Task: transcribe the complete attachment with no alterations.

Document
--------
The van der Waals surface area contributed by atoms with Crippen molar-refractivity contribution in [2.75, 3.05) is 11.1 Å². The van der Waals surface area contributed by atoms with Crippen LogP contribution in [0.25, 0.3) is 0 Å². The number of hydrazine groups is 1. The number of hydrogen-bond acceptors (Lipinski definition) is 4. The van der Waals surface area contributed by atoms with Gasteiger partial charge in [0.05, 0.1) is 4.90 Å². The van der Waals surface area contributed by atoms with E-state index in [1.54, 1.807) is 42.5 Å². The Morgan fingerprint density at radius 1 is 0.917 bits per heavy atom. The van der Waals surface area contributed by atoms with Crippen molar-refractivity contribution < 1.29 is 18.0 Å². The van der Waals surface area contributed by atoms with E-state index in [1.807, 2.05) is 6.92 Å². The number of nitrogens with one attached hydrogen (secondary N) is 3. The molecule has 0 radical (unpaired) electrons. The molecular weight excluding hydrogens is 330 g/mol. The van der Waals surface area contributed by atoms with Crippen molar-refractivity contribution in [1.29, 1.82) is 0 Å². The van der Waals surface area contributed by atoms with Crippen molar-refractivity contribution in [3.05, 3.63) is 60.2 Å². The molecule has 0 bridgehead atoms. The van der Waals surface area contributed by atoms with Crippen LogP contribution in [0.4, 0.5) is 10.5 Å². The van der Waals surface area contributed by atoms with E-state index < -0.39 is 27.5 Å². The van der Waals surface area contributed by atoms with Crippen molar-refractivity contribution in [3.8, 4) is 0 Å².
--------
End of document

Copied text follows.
The van der Waals surface area contributed by atoms with Crippen molar-refractivity contribution in [2.75, 3.05) is 11.1 Å². The van der Waals surface area contributed by atoms with Crippen LogP contribution in [0.25, 0.3) is 0 Å². The number of hydrazine groups is 1. The number of hydrogen-bond acceptors (Lipinski definition) is 4. The van der Waals surface area contributed by atoms with Gasteiger partial charge in [0.05, 0.1) is 4.90 Å². The van der Waals surface area contributed by atoms with E-state index in [1.54, 1.807) is 42.5 Å². The Morgan fingerprint density at radius 1 is 0.917 bits per heavy atom. The van der Waals surface area contributed by atoms with Crippen molar-refractivity contribution < 1.29 is 18.0 Å². The van der Waals surface area contributed by atoms with E-state index in [1.807, 2.05) is 6.92 Å². The number of nitrogens with one attached hydrogen (secondary N) is 3. The molecule has 0 radical (unpaired) electrons. The molecular weight excluding hydrogens is 330 g/mol. The van der Waals surface area contributed by atoms with Crippen molar-refractivity contribution in [1.29, 1.82) is 0 Å². The van der Waals surface area contributed by atoms with Crippen molar-refractivity contribution in [3.05, 3.63) is 60.2 Å². The molecule has 0 bridgehead atoms. The van der Waals surface area contributed by atoms with Crippen LogP contribution in [0.4, 0.5) is 10.5 Å². The van der Waals surface area contributed by atoms with E-state index < -0.39 is 27.5 Å². The van der Waals surface area contributed by atoms with Crippen molar-refractivity contribution in [3.8, 4) is 0 Å².